NHS patients’ data illegally given to Google


The transfer of 1.6 million NHS patients’ personally identifying data to Google was illegal, according to the UK’s data watchdog.

The Royal Free NHS Trust gave the data to Google DeepMind, the artificial intelligence arm of Google, for the purpose of testing a smartphone app called Streams – and did so without requesting the patients’ permission.

In doing so it “failed to comply with the Data Protection Act” the Information Commissioner’s Office (ICO) ruled today, following the conclusion of a long investigation into the deal.

Data belonging to a 1.6 million patients, some of whom had simply attended A&E within the last five years, was given to Google to test a smartphone app which could detect acute kidney injuries (AKIs).

The watchdog stated that those patients did not consent to the transfer, and that the justification offered by Royal Free and DeepMind was unlawful.

Although the regulator has the power to issue monetary penalties of hundreds of thousands of pounds, it chose to recognise a dearth of guidance from the Department of Health in demanding that Royal Free commit to make changes to address its shortcomings.

Elizabeth Denham, the information commissioner, said that while there was “huge potential” in the use of patient data to deliver clinical improvements, “the price of innovation does not need to be the erosion of fundamental privacy rights”.

The ruling follows a Sky News investigation in May which revealed that the most senior data protection adviser to the NHS, Dame Fiona Caldicott, had warned the ICO that patients’ data had been transferred to Google on an “inappropriate legal basis”.

At the time of the Sky News investigation, Royal Free’s Professor Stephen Powis said: “We have been very grateful to Dame Fiona for her support (and) advice during this process and we would absolutely welcome further guidance on this issue.”

Royal Free Hospital said it would “consider” the ICO’s findings when they were released. In a statement today, the Trust said: “We accept the ICO’s findings and have already made good progress to address the areas where they have concerns.”

DeepMind, originally a British business that was acquired by Google in 2014, received the data to test a smartphone app called Streams which could detect if patients were suffering from AKIs and then rapidly inform clinicians so that those patients’ could receive potentially life-saving treatment.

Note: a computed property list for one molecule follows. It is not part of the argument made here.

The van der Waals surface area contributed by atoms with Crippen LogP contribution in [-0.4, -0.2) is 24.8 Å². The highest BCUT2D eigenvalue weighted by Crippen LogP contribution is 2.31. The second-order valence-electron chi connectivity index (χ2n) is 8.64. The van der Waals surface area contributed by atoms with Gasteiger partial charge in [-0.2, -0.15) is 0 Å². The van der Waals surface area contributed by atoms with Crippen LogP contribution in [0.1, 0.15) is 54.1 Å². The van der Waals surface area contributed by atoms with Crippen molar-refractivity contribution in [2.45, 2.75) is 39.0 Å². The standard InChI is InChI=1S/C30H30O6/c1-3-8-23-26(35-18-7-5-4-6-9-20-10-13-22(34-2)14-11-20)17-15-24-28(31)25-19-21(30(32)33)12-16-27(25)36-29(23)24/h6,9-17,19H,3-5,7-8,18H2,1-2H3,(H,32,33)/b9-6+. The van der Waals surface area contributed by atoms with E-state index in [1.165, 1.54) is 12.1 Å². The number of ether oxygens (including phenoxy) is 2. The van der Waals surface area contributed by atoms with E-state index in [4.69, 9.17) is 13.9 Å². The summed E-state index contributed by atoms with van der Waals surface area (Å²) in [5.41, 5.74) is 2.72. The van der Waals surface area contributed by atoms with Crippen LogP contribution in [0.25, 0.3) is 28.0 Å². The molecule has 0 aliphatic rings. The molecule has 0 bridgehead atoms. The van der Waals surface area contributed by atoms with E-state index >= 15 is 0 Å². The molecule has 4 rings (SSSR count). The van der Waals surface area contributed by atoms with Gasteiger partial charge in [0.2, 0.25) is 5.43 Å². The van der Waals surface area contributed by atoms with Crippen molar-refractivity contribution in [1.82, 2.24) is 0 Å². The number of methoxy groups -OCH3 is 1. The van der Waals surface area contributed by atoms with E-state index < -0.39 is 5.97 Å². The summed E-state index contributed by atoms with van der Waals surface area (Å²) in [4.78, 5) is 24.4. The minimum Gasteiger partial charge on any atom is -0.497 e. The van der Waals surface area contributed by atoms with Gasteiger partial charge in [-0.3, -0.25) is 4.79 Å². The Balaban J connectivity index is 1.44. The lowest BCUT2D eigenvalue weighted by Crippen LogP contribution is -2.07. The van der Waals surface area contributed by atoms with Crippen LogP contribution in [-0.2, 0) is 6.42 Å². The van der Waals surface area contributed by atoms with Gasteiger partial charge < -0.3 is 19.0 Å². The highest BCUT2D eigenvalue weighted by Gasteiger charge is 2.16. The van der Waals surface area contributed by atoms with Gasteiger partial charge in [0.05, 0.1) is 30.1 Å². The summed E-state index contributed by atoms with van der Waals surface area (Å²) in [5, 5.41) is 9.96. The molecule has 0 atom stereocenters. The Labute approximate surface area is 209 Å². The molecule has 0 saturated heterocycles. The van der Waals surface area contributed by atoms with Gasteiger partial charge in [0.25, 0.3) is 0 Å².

The testing for the Streams app has now concluded and the app itself is being used at the Royal Free Hospital under a second agreement which is not being investigated by the ICO.

In a statement released on its site, DeepMind said it welcomed “the ICO’s thoughtful resolution of this case, which we hope will guarantee the ongoing safe and legal handling of patient data for Streams”.

“Although today’s findings are about the Royal Free, we need to reflect on our own actions too,” the company stated.

“In our determination to achieve quick impact when this work started in 2015, we underestimated the complexity of the NHS and of the rules around patient data, as well as the potential fears about a well-known tech company working in health.”

In response to critics alleging that it had not sought NHS patients’ permission to receive their data, DeepMind appointed nine “Independent Reviewers” to judge its handling of patients’ data.

DeepMind claims it appointed the independent reviewers “long before any regulatory or media criticism”. A spokesperson told Sky News that the reviewers have been in place since February 2016.

Those independent reviewers’ report on the company’s use of patient data is now due to be released on Wednesday.

On seeing the ICO’s ruling, Phil Booth, coordinator of medConfidential – an organisation which campaigns in support of the privacy of patients’ data within the NHS – said: “We look forward to Google DeepMind’s Independent Reviewers’ report on Wednesday.

“Google DeepMind has shown that it is content to break the law in order to get copies of people’s medical records. That being the case, how can the public trust Google’s ongoing exploitation of their healthcare data?”